Is Becoming A German Translator Right For You?

Becoming A German TranslatorThis article is about a German English translator who was brought up in a French way, but by Anglo-Saxon parents. At 24 years old, Clare Howes first gained a degree in German. She didn’t stop at that as she soon pursued a Masters degree in translation studies in Paris in 2010. She is presently employed by a German translation services business in Siegburg, which is close to Cologne.

She says she has the job of translating a great variety of texts from press releases to legal documents as well as promotional material for businesses. She says she has an advantage over native German translators because her first language is English and this is where the demand is currently.

Her German English translation business comprises a team of four, including the owner. She managed to get offered this job because she worked for the firm for 3 months while undertaking her Master’s degree and was later offered a permanent translator’s position. She said that despite there being a demand for native English translators, German translation services prefer well qualified translators with Master’s level qualifications.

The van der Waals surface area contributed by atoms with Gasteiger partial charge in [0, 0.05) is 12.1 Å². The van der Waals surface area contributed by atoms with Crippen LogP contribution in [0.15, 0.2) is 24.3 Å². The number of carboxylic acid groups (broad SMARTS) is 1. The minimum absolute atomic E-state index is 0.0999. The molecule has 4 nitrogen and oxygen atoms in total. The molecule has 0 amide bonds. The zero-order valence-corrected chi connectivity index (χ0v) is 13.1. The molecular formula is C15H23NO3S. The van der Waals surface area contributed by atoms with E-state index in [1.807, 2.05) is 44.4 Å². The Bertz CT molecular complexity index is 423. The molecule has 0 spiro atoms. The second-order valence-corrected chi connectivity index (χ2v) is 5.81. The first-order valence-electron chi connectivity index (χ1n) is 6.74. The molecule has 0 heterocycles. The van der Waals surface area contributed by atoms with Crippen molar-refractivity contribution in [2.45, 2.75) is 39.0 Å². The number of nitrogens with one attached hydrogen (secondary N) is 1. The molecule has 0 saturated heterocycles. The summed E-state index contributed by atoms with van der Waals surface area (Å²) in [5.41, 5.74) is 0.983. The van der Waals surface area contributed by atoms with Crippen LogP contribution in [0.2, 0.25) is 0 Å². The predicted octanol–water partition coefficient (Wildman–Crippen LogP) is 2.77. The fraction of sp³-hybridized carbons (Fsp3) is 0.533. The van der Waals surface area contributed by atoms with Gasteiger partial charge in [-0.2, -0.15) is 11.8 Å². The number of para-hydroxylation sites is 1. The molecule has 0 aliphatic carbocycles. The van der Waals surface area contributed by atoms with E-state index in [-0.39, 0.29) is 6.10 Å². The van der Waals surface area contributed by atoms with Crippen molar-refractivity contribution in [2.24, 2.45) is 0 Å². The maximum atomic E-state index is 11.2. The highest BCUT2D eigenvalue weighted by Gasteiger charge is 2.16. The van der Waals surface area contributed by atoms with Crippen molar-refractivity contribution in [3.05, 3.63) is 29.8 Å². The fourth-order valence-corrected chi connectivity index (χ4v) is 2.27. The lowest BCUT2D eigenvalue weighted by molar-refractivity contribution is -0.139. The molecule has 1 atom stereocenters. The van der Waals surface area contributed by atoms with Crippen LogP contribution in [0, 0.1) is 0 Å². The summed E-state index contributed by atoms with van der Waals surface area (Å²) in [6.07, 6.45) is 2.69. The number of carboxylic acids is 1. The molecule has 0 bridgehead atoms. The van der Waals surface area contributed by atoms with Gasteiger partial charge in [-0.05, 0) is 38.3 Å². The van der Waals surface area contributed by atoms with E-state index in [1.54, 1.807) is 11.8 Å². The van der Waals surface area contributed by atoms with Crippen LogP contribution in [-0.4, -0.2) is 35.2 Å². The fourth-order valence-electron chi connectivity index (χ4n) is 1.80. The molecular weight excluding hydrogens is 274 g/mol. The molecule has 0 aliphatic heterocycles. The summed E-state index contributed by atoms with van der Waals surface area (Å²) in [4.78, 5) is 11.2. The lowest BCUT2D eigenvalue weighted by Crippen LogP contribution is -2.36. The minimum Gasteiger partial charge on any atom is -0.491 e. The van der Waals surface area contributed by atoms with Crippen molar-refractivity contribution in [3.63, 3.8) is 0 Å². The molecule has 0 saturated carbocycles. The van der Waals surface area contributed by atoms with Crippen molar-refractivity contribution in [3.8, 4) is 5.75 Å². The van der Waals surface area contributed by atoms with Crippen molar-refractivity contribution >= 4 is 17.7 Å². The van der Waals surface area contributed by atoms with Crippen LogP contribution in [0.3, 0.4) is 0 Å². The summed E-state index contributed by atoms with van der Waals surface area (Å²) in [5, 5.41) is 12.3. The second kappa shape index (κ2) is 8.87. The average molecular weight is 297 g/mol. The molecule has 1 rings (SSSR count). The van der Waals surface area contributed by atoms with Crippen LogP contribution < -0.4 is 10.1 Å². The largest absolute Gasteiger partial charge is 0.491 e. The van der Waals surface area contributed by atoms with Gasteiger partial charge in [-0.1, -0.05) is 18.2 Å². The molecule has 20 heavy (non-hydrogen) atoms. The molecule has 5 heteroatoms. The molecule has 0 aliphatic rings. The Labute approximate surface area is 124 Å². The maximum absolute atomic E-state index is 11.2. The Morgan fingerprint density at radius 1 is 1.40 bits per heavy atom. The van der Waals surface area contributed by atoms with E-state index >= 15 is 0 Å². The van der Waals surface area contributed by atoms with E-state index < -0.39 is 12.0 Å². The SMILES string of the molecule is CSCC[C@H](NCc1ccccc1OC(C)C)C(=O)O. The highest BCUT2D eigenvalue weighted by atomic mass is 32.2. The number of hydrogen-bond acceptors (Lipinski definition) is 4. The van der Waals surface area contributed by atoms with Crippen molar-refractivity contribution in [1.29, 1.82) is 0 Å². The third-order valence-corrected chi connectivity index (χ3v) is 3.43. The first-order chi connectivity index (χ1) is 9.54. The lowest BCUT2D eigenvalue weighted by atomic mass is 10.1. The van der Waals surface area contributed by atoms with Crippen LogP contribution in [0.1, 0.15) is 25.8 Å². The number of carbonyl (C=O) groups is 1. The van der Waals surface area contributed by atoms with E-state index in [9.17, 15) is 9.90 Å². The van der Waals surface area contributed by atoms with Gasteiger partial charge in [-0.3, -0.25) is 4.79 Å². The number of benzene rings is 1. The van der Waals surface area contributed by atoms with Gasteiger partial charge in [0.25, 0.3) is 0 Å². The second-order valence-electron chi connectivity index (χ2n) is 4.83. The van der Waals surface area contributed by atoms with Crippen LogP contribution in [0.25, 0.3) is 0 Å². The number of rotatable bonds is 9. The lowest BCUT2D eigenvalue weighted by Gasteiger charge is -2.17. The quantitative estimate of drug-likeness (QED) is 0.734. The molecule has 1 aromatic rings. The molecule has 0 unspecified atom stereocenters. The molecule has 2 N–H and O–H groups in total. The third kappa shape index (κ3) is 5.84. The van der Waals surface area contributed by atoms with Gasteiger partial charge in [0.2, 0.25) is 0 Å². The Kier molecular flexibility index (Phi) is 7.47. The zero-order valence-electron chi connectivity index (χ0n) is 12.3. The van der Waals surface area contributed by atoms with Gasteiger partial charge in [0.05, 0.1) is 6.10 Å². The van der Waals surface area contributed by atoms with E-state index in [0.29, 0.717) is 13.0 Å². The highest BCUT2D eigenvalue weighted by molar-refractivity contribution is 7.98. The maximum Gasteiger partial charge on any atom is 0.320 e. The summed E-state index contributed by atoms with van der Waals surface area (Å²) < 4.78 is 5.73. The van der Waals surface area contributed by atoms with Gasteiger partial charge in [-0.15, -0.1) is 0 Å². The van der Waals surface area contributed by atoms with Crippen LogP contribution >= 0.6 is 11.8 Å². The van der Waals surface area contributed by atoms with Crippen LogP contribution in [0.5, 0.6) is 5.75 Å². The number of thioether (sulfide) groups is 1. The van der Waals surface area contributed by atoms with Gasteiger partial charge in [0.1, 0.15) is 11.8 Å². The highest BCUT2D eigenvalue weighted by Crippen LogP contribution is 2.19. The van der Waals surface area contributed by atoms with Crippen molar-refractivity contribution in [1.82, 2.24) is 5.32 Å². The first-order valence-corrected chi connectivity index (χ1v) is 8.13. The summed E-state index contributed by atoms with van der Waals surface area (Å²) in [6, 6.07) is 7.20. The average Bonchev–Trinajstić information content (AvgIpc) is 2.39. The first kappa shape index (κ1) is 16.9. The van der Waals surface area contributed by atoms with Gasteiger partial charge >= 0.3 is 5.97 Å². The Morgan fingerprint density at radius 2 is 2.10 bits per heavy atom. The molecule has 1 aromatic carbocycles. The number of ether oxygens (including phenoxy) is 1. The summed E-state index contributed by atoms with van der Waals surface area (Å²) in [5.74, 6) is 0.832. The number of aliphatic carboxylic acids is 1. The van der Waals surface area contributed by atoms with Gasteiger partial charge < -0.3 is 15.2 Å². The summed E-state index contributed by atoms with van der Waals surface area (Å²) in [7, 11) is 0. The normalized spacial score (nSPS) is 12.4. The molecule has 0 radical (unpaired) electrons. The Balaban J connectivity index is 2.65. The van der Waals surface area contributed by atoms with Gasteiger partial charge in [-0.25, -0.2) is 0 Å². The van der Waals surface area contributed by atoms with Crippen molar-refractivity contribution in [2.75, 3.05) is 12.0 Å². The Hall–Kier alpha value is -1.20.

She said she had noticed that unqualified friends, even though they were bilingual, did not have the same selection of job offers as she could get because of her more advanced qualifications. She particularly enjoys advertising translation assignments as they attract more creativity than other types of translation work. Germany, she pointed out, paid far better than France which was very beneficial.

She also said that her job is very much dictated by a fixed routine of a standard 9 am to 5.30 pm working day. However, it is sometimes possible to arrive later if she wants a long weekend off for leisure activities.

She believes that Germans like foreigners to work with and there is a good atmosphere in her office with other colleagues who are a similar age.